A new set of libraries and tools from Google's Fun Propulsion Labs, fplutil, promises to make it easier to develop C/C++ applications for Android.
HipByte released RubyMotion 3, which for the first time supports Android and Apple's WatchKit. A new pricing model attempts to better satisfy the developers needs.
MBaaS (Mobile Backend as a Service) provider Parse recently announced two new additions to its platform, a crash reporting service and support for local data storage on iOS.
Microsoft has recently announced the acquisition of HockeyApp, maker of a service providing crash reporting and app distribution on iOS, Android, and Windows Phone, and is planning its integration into Application Insights.
AppGyver has announced Supersonic, a new framework to build hybrid mobile apps on Android and iOS that promises to provide "real native performance," says AppGyver, thanks to a novel approach to designing hybrid apps. Supersonic is also integrated with Steroids, an impressive cross-platform IDE for hybrid apps.
Google has announced Go 1.4, coming six months after 1.3. Go 1.4 adds official support for Android native development, albeit still "under heavy development," improved garbage collection, and a minor language change.
Google has graduated Android Studio to 1.0 and is recommending developers to leave Eclipse behind.
Eric Lafortune, Technical Director of Saikoa, maker of DexGuard, has discovered new tools in the SDK for Android 5.0 Revision 1 (API 21.1), namely two compilers called Jack and Jill. These tools are meant to streamline the compilation process for Android.
Following on from their announcement of Android Auto in June, Google has now published their first APIs for the platform. Available as part of the Android 5.0 (Lollipop) SDK the APIs will allow developers to add a tailored in-car experience to their existing Android applications.
Garrick Toubassi, Google Inbox engineering director, has recently explained how his team could get to "sharing roughly two-thirds of their client code" across three platforms: iOS, Android, and the web. The key is a clear separation of concerns between UI code and UI-independent logic, and a couple of tools that Google developed through the years.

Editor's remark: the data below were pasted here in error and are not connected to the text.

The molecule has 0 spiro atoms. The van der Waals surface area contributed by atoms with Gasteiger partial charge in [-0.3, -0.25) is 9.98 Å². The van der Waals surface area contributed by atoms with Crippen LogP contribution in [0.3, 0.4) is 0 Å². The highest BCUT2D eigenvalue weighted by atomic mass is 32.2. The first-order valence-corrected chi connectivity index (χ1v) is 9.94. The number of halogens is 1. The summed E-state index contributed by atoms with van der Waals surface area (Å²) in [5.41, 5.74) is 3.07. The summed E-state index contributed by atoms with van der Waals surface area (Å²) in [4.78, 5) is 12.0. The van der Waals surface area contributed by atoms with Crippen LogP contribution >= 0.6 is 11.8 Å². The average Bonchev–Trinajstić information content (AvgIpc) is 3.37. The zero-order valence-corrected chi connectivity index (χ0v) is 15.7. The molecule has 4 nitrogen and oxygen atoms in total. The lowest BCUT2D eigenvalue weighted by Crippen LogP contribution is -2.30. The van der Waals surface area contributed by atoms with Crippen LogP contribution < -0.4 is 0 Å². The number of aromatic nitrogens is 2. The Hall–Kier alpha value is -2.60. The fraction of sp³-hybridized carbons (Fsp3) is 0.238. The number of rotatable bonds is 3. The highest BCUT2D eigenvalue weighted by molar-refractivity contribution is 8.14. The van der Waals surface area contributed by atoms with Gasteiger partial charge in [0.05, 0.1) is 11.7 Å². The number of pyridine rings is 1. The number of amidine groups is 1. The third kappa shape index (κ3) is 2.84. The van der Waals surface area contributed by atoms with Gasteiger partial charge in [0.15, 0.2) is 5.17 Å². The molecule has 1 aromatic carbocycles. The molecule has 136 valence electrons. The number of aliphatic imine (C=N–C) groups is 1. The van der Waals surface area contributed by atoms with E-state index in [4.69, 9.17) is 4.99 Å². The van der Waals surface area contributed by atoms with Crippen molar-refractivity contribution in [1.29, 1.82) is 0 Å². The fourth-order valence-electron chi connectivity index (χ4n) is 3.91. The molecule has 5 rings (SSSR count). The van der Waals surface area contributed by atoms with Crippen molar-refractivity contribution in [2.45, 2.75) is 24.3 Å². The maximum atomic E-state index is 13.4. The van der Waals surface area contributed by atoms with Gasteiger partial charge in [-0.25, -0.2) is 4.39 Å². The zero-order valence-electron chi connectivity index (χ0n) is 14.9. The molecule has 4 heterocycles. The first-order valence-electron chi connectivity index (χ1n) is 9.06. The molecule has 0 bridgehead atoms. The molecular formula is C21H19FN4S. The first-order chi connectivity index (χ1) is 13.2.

AppDynamics recently released Mobile Real User Management, a sophisticated solution for end-to-end monitoring of mobile apps. AppDynamics offers application performance monitoring (APM) which lets users not only analyze their applications but complete end-to-end transactions. Therefore monitoring with AppDynamics supports database systems, application container, web-applications and mobile apps.
Nassim Kammah, engineer at Etsy, explained to Velocity Conference attendants how Etsy does continuous integration for mobile apps. Etsy uses a mix of automated and manual processes, still adhering to the same principles that it applies on web development and reusing many of the same tools. Nassim also talked about how Etsy handles the unique set of challenges presented by mobile apps development.
Visual Studio 2015 Preview includes a newly designed emulator for Android, enabling developers to build and test their apps on Google's mobile platform. It is the latest action from Microsoft that seems to indicate that a change is underway to position Visual Studio as a tool for all developers, not just Windows-centric ones.
The two popular mobile operating systems, Android and iOS, may be about to give a boost to the HTML5 development with their latest releases. While Google is removing WebView from Android's core, making it an updatable component, Apple replaced the traditional UIWebView with WKWebView, which has advantages in the performance, stability and functionality of hybrid applications.